Android and openness is something we talk about all the time, but the recent developments in the industry point towards inherent flaws with this very premise. Be it from bloggers, political institutions or corporations, Android is seemingly not open enough. The “War on Openness” is ironically becoming an open war, where many players are increasing their stakes and scope to try and land a bigger hold - or at the very least, restrict Google’s - on what is the world’s...
Permanent Root for the Nook HD and HD+, Unofficial CM10 for the HD+
While the Kindle Fire HD and Google Nexus 7 made quite the splash upon release, the launch of Barnes & Noble’s latest tablets was a bit less bombastic. That didn’t stop developers from noticing and hacking it. Now, the Nook HD and Nook HD+ have root.
XDA Senior Member verygreen has done a lot of work for the latest tablets from Barnes & Noble, starting with root and ending with a very early build of CM10. The root process is for both Windows and Linux. It’s a very easy, one-click solution. Users simply download the package, unzip it, and then run the applicable script. The only known issue is that superuser.apk doesn’t install properly. However, they can easily be fixed by installing your favorite Super User app from the Play Store.
The CM10 installation is rough, as you would expect from an early build. It’s installed on the SD Card, and if you want it, you have to compile it yourself. Thankfully, verygreen gives instructions on how to do it. It’s very much a test build, and is in no way a daily driver. However, verygreen is asking for input from anyone who tests it, as the build is still very much in development.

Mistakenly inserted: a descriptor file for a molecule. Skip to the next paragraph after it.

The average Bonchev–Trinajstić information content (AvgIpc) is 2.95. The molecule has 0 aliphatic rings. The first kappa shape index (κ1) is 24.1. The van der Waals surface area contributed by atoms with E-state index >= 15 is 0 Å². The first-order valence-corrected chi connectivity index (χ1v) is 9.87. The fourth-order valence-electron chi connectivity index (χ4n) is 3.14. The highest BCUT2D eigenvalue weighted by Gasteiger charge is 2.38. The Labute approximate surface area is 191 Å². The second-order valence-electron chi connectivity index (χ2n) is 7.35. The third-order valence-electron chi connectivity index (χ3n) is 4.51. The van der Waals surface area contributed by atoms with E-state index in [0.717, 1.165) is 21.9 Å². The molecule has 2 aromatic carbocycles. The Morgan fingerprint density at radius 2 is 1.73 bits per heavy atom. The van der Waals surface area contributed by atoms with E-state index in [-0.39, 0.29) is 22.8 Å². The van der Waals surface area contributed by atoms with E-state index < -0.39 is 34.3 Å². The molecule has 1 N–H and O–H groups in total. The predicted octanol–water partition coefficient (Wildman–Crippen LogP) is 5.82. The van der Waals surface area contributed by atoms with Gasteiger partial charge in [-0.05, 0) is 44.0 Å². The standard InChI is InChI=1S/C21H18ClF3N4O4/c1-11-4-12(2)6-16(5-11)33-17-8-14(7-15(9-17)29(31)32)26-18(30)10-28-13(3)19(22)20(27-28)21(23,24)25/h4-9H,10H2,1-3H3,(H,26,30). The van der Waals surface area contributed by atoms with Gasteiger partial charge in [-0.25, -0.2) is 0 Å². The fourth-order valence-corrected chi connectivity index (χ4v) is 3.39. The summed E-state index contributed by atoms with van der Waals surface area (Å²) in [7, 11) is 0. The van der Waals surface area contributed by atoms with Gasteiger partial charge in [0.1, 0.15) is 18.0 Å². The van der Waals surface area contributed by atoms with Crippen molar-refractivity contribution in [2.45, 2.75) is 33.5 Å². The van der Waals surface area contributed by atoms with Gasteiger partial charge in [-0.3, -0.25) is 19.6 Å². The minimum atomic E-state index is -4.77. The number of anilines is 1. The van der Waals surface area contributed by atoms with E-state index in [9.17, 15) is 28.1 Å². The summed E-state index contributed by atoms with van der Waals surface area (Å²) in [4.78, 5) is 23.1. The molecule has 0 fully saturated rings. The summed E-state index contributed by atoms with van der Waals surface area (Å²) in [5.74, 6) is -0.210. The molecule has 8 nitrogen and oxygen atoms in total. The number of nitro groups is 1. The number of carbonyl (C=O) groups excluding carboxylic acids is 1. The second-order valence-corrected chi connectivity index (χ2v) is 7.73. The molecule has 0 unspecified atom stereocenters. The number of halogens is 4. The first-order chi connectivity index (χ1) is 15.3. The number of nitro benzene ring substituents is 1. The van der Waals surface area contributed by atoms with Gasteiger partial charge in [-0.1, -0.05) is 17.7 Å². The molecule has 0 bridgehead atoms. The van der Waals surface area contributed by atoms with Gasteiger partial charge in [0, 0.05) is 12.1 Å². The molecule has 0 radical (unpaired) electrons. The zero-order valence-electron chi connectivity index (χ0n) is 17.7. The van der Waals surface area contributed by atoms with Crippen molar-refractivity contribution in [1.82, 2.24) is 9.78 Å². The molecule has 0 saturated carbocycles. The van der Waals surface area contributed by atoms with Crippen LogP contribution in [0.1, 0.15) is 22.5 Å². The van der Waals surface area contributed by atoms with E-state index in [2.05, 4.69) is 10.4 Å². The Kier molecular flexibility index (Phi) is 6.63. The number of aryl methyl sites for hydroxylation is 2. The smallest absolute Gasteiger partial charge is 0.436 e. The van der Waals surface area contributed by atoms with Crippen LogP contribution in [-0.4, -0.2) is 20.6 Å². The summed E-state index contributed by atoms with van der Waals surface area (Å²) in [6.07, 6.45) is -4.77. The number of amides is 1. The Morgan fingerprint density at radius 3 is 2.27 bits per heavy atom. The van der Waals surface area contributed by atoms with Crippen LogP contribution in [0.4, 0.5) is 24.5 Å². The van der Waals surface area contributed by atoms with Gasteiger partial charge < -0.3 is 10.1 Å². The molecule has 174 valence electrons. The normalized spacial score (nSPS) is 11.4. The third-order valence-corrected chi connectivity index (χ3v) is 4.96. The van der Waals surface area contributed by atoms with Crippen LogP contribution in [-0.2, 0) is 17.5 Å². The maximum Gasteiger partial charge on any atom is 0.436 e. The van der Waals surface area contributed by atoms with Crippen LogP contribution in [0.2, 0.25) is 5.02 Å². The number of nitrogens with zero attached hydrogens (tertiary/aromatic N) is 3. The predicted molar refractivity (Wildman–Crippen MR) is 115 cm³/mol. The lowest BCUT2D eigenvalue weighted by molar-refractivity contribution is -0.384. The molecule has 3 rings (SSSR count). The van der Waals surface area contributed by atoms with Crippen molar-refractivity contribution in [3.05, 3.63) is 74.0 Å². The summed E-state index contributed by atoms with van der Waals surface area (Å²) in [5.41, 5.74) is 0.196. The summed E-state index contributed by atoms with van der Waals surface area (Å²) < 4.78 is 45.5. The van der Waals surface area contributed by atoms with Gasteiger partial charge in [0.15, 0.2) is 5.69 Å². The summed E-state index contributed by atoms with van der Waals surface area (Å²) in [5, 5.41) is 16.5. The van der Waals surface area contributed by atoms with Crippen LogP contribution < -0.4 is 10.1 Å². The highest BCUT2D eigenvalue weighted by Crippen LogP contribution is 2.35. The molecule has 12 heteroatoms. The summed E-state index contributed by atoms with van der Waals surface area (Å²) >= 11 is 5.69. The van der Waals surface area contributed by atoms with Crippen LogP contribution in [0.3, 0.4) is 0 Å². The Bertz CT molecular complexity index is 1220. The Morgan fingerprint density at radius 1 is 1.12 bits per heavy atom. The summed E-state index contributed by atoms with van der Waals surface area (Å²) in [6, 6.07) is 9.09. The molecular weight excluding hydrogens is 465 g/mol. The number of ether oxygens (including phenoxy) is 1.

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Smartphone cameras have advanced so tremendously over the past few years that they have almost completely replaced point and shoot digital cameras for the most of us. Furthermore, since our smartphones are always with us, the majority of us end up taking tons of photos throughout the lifespan of our devices. But what happens to all the old photos you take? Do you store them on an external hard-drive or keep them backed up to an online cloud service like Flickr? Let us know what your favorite way of storing old photos is and why.
Before the release of Android 5.0 Lollipop, the Holo Design guidelines served as the official reference for Android design, right from IceCream Sandwich to KitKat. However, updates to the guidelines were few and far between, leading to a lack of synchronization between Android design and current UI/UX trends. Google seems to have learned from their mistake the last time around, and earlier this week, a significant update was released for the Material Design guidelines, marking the second revision in less...